After losses to OU and Baylor dropped Oklahoma State to 4-4 in Big 12 play, a home game against Iowa State on Monday was a must-win game for the Cowboys if they were going to have any chance of getting back into the conference title race. It was an all-hands on deck situation; the problem for Travis Ford's team is there weren't many hands left.
The first blow came right before the start of the Big 12 season, when starting center Michael Cobbins tore his Achilles, knocking him out for the rest of the year. Cobbins, an extremely athletic 6'8, 230-pound shot-blocker, was their best interior defender and rebounder. Without him, they have been forced into an ultra small-ball lineup, with everyone else in the starting five moved down a position.
The second came on Monday morning, when backup point guard Stevie Clark was kicked off the team after his second arrest in five weeks. While Clark is only a freshman, he is a talented player who gave Oklahoma State 16 minutes a night off the bench, averaging 5.3 points and 2.7 assists a game.
Without Cobbins and Clark, a Cowboys team that was already thin to begin with is now down to a skeleton crew. You saw the end result against Iowa State, when Ford stuck to a six-man rotation through a triple-overtime game, with only Phil Forte getting serious minutes off the bench. As a smaller team without the size to bang in the half-court, Oklahoma State needs to get out in transition as much as possible, but that becomes hard to sustain when the second unit isn't providing a lift.
The Cyclones, who are one of the smaller teams in the Big 12, absolutely destroyed the Cowboys on the glass, winning the rebounding battle 47-41 and pulling down 14 offensive boards. Even worse, Oklahoma State had to stay in a zone to make up for their lack of size and keep their perimeter players out of foul trouble, negating the strength of their roster, the ability of guys like Marcus Smart, Markel Brown and Brian Williams to get into their men on defense and force turnovers.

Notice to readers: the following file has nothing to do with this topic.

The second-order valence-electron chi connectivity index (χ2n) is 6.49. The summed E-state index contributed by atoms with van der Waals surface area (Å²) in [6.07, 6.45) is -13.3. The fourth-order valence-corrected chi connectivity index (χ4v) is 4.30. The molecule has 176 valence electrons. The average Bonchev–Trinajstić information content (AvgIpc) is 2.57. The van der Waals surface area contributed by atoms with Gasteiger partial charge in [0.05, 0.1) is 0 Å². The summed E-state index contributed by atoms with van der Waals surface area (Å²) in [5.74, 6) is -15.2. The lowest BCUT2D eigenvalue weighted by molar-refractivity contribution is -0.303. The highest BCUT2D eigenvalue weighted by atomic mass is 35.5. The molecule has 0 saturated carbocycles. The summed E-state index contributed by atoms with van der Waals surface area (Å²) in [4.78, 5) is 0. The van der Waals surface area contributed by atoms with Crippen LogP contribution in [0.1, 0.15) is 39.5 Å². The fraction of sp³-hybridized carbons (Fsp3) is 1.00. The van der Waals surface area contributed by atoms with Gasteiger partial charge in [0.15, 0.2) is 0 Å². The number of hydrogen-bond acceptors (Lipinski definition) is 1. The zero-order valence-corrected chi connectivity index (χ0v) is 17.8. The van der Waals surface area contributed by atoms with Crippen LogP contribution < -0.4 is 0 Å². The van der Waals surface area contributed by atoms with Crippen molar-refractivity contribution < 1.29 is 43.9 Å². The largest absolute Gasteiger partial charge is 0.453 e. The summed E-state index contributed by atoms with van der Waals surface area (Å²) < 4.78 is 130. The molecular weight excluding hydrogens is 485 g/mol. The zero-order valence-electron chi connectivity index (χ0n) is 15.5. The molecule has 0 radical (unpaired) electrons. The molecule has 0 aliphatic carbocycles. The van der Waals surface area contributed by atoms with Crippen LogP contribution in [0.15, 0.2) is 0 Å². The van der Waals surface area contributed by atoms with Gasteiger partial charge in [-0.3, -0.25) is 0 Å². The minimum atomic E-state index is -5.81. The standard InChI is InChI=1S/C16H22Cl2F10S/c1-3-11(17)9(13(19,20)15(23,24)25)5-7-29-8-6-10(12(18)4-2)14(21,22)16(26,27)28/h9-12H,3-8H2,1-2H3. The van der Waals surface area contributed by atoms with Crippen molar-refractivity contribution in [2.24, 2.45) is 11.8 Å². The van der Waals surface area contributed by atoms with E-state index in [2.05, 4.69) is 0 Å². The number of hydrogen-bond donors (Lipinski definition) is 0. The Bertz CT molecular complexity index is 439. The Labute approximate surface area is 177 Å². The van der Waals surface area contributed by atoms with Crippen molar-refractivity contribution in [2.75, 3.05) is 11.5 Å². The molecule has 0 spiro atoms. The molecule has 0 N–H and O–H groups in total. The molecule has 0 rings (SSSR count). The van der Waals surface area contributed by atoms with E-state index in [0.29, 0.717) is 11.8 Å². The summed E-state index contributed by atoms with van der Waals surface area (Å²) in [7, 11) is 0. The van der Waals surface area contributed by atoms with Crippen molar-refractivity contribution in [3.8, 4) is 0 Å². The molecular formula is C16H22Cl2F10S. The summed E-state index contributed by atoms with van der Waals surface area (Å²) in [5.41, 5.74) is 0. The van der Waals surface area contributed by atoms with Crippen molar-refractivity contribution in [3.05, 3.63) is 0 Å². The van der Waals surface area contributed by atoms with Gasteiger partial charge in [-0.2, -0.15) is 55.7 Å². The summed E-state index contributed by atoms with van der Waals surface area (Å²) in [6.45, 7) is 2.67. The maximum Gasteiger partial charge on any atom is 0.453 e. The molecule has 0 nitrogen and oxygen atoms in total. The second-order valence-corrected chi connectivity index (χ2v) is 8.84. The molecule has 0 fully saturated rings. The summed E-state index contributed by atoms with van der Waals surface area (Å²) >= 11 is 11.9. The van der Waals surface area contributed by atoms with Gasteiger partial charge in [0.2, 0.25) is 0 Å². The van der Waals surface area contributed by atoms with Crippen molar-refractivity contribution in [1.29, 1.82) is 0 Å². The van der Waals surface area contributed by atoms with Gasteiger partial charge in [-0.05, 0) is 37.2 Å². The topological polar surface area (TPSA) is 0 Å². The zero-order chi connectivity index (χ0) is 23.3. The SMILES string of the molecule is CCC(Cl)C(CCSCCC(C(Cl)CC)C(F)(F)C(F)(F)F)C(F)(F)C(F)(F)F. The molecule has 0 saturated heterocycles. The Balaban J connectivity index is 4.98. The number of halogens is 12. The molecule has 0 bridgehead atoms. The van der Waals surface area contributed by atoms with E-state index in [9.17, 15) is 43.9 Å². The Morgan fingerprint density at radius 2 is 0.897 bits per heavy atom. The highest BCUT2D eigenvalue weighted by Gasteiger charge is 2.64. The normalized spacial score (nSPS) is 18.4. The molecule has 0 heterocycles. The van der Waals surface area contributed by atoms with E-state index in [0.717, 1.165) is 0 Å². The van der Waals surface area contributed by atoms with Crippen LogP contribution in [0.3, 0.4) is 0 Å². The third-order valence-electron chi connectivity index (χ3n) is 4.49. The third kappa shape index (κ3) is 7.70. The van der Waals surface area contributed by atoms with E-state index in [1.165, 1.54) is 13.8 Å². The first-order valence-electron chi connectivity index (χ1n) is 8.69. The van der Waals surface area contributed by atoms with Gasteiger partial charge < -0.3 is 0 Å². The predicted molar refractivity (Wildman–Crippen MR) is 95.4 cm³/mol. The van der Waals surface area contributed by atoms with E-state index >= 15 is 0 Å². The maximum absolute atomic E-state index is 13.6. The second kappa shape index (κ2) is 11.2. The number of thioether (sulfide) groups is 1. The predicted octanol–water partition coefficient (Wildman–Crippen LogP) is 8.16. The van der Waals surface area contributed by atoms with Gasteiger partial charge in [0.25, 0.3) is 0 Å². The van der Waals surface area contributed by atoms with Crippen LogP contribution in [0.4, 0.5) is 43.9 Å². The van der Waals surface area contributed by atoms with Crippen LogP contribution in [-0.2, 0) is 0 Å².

Ford clearly doesn't trust any of his deep reserves, but he's not going to have any choice going forward. If he sticks with an undersized six-man rotation, the losses will start piling up real quick in the Big 12. The road doesn't get much easier for Oklahoma State, as they still have four games against ranked opponents left on their schedule. You can bet bigger teams like Baylor, Texas and Kansas are licking their chops at the idea of posting up Kamari Murphy and LeBryan Nash.
If Ford can figure out some way to cobble together an 8-9 man rotation and shore up the interior defense, there's more than enough talent on hand for Oklahoma State to get things turned around. Smart is a lottery pick and Brown is a first-round talent while LeBryan Nash, Kamari Murphy and Brian Williams all have the talent to make an NBA roster. However, in a conference as good as the Big 12, rolling the ball on the floor and hoping the talent figures everything out isn't going to cut it.
At the same time, if Ford can't make the necessary adjustments or there simply aren't any answers to be found on the OSU bench, don't expect the national media to start analyzing the Cowboys roster. They will go right at Smart's inconsistent jumper and whatever simplistic explanations can be derived from cursory examinations of the box scores. For the most part, they prefer to pin the blame entirely on 18-, 19- and 20-year-olds who are still learning the game, regardless of how accurate or fair the explanation is.
With nine games left before the Big 12 Tournament, there's still time for Oklahoma State to figure it out, but they are quickly running out of it. And while Marcus Smart is going to do what he can, he can't fix this roster. Without Cobbins and Clark, the Cowboys just aren't the team they were in the non-conference, when they looked like a national title contender. If Ford has got any cards up his sleeve, now is the time to play them.